Stories of this Canadian girl's adventures exploring Europe...join me!

Tuesday, January 24, 2012

a bottle of vodka

Writing is hard. But, like running or, having a good relationship, the work I put into it and the end result makes me happy. For some reason, I feel really good, satisfied somehow, when I am finished figuring out how to put my thoughts, in a hopefully interesting way, on to paper (or the computer screen).

Comparison is the finest form of flattery, or is that ‘imitation’? Whatever. I use comparison a lot when I am trying to describe something, maybe because I’m not a good enough writer yet to paint a vivid enough picture. I’ll work on it. On the other hand, I think comparing a new thing with something which is familiar is a fast and effective way to get the point across. And, sometimes comparison can be really nice. When compared with something good it can be quite the compliment.

Last summer, as I was back in Canada for my brother’s wedding, a stranger said to me, ‘Do you know who Lauren Graham is? You look exactly like her!’ Okay, I did think she might have been crazy, but it was super nice to hear. Then there was an incident a few weeks ago, where a woman said to me, that I was as tall as the tree in her backyard, but as friendly as her sister. Okay, so not all comparison is good. In those cases I choose to filter out the not-so-good things (could that be why men hear so little of what we say?).

As I was in Berlin two weeks ago, I thought a lot about my mother while I walked. My mother was born not far from Berlin, smack dab in the middle of WWII. Decades later, as I sat in my grandmother’s tiny kitchen, at her plastic-covered, flowery tablecloth, with her bird named ‘Nina’ sitting on the window sill, I listened to her tell our family’s story, of that time.
Unfortunately, as things sometimes go, I didn’t know that those conversations would be our last, and so I didn’t write down anything that she said. I so desperately wish I had. She had a fascinating story to tell, as do so many, many people who live through, and survive a war. Especially women.

Along with my grandmother’s story, I have sat next to countless refugee women, telling me tales of things they needed to do to save their families. All these women, calmly, as matter of fact, blew me away with their courage, perseverance, and determination. But, the first story like this, I heard from my omi. Charlotte.

The way I remember the story (and I’m not sure that there is anyone left who knows it accurately), my grandfather had been away from the family, serving in the war (like all young men had to) for a couple of years. As the war came to an end and the east-west, Allied Forces-Russian, lines were drawn, my grandmother with her 2 very small children (a three and five year-old), living in her parents’ house, found themselves on the east side. For about six months she sent notes to her husband, with anyone escaping to the west, trying to make contact with him, to find out if he was even alive. One day a note came back. He was alive. He was in the west. Kurt.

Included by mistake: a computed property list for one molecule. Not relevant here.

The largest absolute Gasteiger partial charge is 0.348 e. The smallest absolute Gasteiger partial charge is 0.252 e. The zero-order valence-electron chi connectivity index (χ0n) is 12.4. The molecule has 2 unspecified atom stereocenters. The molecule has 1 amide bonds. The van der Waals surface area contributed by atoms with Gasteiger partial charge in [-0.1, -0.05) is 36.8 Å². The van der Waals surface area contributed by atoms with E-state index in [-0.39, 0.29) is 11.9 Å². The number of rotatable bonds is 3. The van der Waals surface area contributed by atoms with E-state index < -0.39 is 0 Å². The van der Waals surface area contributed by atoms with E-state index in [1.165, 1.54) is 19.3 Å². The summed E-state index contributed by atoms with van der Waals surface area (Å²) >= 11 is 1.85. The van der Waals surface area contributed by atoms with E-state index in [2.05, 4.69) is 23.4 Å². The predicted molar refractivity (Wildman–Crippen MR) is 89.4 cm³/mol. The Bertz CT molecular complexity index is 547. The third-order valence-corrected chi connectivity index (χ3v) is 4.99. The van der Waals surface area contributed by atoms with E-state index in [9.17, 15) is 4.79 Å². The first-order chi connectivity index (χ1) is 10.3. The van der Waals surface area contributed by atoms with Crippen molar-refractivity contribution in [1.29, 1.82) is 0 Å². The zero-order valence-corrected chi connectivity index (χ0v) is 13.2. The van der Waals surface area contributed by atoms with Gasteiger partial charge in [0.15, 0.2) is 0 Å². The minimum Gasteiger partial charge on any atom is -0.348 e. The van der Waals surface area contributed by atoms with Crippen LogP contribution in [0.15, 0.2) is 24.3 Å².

With her 2 children bundled onto a toboggan, and carrying only what looked to a Russian soldier as enough for a day’s outing, she escaped along with some families. At one point the adults had to make a human chain through a river, handing the children along from one to the other, until they all safely reached the other side. Over the next many months, after reuniting with my grandfather, who had found a tiny apartment for them to live, my grandmother would often make the dangerous trip back to the east. They were dirt poor, had nothing. So, she would risk going back to her parents’ house, each time returning with some blankets or clothes, anything that she could carry. And a bottle of vodka.

Her father always gave her a bottle along, just in case she got caught – something that she could use to talk and bribe her way out of capture. I had asked my omi at that point in the story, if she ever got caught. Yes, she had, a couple of times, but the bottle of vodka had worked. Later, hearing stories about the conditions of the mostly, very young, Russian soldiers in that area, it was not surprising that they would be influenced by a bottle. They had absolutely nothing. It turns out that many german, farm families helped these young guys with clothes and food, during the years of eastern Germany. War is so crazy. Isn’t it all so crazy what people do to and for each other?

So, Berlin for me, is all the excitement of a fashion mecca (Fashion Week is happening right now), interesting architecture and museums, wide sidewalks, taxis, double-decker touri buses all hubbing around a massive, inner-city park….along with respectful, contemplative, all-consuming history. I spent hours and hours soaking up the reality of all that this city has experienced (thrilled that I had the freedom and luxury to do that)…and remembering what my family lived through. Major.
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